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“I don’t get no respect!”


HP Discover June 2-4By Steven Fleischman


As Discover approaches, I started to think of how HP continues to innovate and bring new ideas and solutions to market. HP is the engine helping our partners and customers attain new levels and I’m glad I’m here for the journey!


When’s the last time you booked, checked-in, or got on a flight? Did you ever stop to think about the airplane’s GE Aviation, Pratt & Whitney, or Rolls Royce engines? Did you question whether they would have enough power to get the plane off the ground, or last long enough to get you to your destination? No, you just looked at the dates, airline, and ticket price, checked-in, and got on the plane. You don’t care about the engines. You probably don’t even know who makes them. You just know, that whatever they are, they’ll get you to where you want to go.


“Wow! You must be so smart” vs. “Nice”

Then one day you meet a guy who works for Rolls Royce. You ask: “What do you do there? Make the luxury car?” “No,” he says, “I design and build the Rolls Royce Trent 900 engines that power the world’s largest superjumbo jet.” Your response? “Wow! You must be so smart. I could never do anything like that! Wow! That’s amazing. I’m so glad I met you. I’m going to tell my friends. Keep up the great work.”


I wish I got that response. Lots of people ask me what I do. I tell them that I work for HP. Their response? “Oh, the printer guys. Nice.” Then they change the subject. It takes all of my self-control not to kick them in the shins and shout “No, you dolt! HP is one of the largest information technology companies in the world. In fact, together with our partners we run the world! Just about everything you buy, every service you use, depends on us to make it work.”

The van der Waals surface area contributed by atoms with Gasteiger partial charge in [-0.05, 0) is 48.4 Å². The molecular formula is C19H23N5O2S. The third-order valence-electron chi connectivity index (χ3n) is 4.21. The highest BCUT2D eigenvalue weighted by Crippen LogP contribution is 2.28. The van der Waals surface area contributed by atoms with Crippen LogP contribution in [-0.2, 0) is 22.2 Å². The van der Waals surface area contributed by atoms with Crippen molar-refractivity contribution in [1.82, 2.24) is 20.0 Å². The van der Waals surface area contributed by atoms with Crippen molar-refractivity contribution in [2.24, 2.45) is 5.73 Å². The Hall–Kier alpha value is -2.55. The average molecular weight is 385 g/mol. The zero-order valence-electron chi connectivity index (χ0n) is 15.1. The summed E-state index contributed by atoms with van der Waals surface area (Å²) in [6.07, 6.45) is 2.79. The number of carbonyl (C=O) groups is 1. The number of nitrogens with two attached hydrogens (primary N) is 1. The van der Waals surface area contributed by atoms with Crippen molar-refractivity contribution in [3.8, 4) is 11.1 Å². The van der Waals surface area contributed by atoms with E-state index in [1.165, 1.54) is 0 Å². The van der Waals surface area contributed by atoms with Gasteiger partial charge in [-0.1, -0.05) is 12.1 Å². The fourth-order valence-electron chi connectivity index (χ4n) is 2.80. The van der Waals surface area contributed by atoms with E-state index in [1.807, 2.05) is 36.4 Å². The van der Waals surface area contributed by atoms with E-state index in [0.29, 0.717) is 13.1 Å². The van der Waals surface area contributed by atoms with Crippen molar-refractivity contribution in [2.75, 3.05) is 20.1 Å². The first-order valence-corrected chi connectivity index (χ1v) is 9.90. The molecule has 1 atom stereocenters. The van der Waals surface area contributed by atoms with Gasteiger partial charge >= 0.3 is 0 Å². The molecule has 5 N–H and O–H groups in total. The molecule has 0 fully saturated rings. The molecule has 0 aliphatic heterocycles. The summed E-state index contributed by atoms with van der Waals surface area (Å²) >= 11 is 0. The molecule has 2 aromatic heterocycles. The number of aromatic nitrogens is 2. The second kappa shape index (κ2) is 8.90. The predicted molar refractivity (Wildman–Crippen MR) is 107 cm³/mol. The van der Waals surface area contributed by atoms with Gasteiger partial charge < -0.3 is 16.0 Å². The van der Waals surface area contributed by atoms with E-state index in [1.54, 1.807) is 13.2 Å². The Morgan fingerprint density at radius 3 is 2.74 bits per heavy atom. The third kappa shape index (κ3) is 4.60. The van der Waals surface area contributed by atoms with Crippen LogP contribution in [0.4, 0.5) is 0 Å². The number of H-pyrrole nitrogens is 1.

How come “I don’t get no respect?”


“I don’t get no respect”

Rodney Dangerfield – remembered for his comic roles in the 1980s movies Easy Money, Caddyshack, and Back to School - coined that catchphrase in the 60s and he rode his career on the back of it. During the 1950s he took up show business but quit to support his wife and family. He later said: “at the time I quit, I was the only one who knew I quit!” Sometimes, I know how he felt. And I understand why.


People care about what they can see. You choose one airline over another – not just on price – but because of the services they provide: their website; their mobile application; the ease with which you can book and check-in; the comfort of the seats and amount of legroom; their frequent flyer program; the baggage allowance, preferred seating, lounge availability, safety and of course, the chance of getting an upgrade. That’s why you prefer to fly with one airline compared to another.


And that’s why people talk about applications rather than the hardware upon which the application depends. Think about your mobile device. What do you like about it the most? The chip inside? The particular brand of memory? Or the ease of use? The applications that give you what you want and make your life easier? But does the operating system design or applications make the hardware any less important? No, not at all. But you never give them a second thought because you just expect them to work. The same holds true irrespective of whether it’s your mobile device or a server running business-critical applications for a multi-billion dollar corporation.